I’m working on a bigger piece today, but since it will take a while I just wanted to get a couple things out there.
You know those annoying sites that expect you to pay to read something on the internet? Arrogant bastards the lot of them. Today, however, I discovered a WSJ article which manages to provide some entertainment just above the cutoff which demands your submission. Check it out:
“Russia’s assault on Ukraine over the past year has made it clear that President Vladimir Putin is out to reassemble as much of the former Soviet Union as he can, having once called its collapse “the greatest geopolitical catastrophe of the century.”
Is that clear? Then why isn’t he annexing the Donbas territories occupied by the rebels and his forces? That is conceivably the closest he can get to reassembling the former Soviet Union. As is often the best evidence for this overused cliche, he cites the infamous “greatest geopolitical catastrophe of the century” quote.
Now to be sure, Putin’s quote is idiotic in some ways, considering how the USSR collapsed in the 20th century and there were a few other geopolitical catastrophes that happened in that same century. Catastrophes which, incidentally, claimed far more lives and caused far more destruction than the collapse of the USSR. That being said, there certainly were massive negative aspects of the collapse of the USSR which Westerners often don’t acknowledge, one of them being Putin and his system.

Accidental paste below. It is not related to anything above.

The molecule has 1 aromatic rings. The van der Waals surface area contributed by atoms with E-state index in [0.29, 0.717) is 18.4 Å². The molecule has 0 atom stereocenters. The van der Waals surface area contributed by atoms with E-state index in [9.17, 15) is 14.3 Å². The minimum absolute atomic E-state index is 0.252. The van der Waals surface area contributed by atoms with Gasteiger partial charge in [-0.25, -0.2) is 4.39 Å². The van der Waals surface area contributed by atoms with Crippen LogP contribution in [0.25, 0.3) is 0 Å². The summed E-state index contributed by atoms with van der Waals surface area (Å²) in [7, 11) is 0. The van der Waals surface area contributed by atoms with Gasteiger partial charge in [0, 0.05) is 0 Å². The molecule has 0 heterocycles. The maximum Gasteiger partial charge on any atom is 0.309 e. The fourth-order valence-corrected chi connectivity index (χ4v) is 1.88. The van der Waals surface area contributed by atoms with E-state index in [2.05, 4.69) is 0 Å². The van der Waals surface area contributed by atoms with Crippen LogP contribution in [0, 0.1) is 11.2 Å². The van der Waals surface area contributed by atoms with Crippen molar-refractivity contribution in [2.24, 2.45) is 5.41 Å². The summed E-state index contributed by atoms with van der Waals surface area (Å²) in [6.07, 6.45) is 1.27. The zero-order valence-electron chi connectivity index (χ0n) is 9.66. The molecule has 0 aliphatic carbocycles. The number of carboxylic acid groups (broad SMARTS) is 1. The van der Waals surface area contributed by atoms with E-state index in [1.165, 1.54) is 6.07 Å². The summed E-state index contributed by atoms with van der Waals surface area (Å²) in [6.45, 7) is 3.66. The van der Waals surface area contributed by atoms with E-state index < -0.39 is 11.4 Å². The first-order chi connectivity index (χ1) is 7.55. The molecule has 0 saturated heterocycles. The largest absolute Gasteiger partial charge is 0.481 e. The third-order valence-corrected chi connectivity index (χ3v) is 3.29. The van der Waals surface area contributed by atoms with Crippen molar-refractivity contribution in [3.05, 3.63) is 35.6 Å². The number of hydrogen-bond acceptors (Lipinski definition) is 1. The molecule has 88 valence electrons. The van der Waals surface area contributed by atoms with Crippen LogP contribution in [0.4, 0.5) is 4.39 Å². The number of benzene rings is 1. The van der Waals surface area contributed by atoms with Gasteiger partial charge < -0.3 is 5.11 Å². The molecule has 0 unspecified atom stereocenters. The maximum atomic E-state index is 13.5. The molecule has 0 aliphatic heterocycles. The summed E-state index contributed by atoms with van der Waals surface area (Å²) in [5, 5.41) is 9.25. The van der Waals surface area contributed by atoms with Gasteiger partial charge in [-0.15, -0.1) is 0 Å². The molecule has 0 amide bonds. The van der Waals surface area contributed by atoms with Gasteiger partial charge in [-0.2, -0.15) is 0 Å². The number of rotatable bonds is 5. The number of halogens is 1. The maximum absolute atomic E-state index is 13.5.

Looking back (and I might be changing my opinion on this matter), I think this was another example of Putin speaking to his base. The clue, which I wouldn’t have paid as much attention to when I first heard of the quote, is the word “geopolitical.” Putin’s speaking to those vatniks whose lament about the loss of the Soviet Union is tied to the loss of perceived Russian power, insofar as the USSR gradually turned from an internationalist movement into a sort of neo-Russian empire. Apart from cheap food prices and “stability,” these people have no desire to repair or construct a socialist society. That this was the case in the 70’s and 80’s is in fact the reason why the USSR collapsed in the first place, but they aren’t aware of this because they put all the blame on America and Gorbachev, even if they were the ones dealing on the black market, avoiding work, and stealing from their workplaces.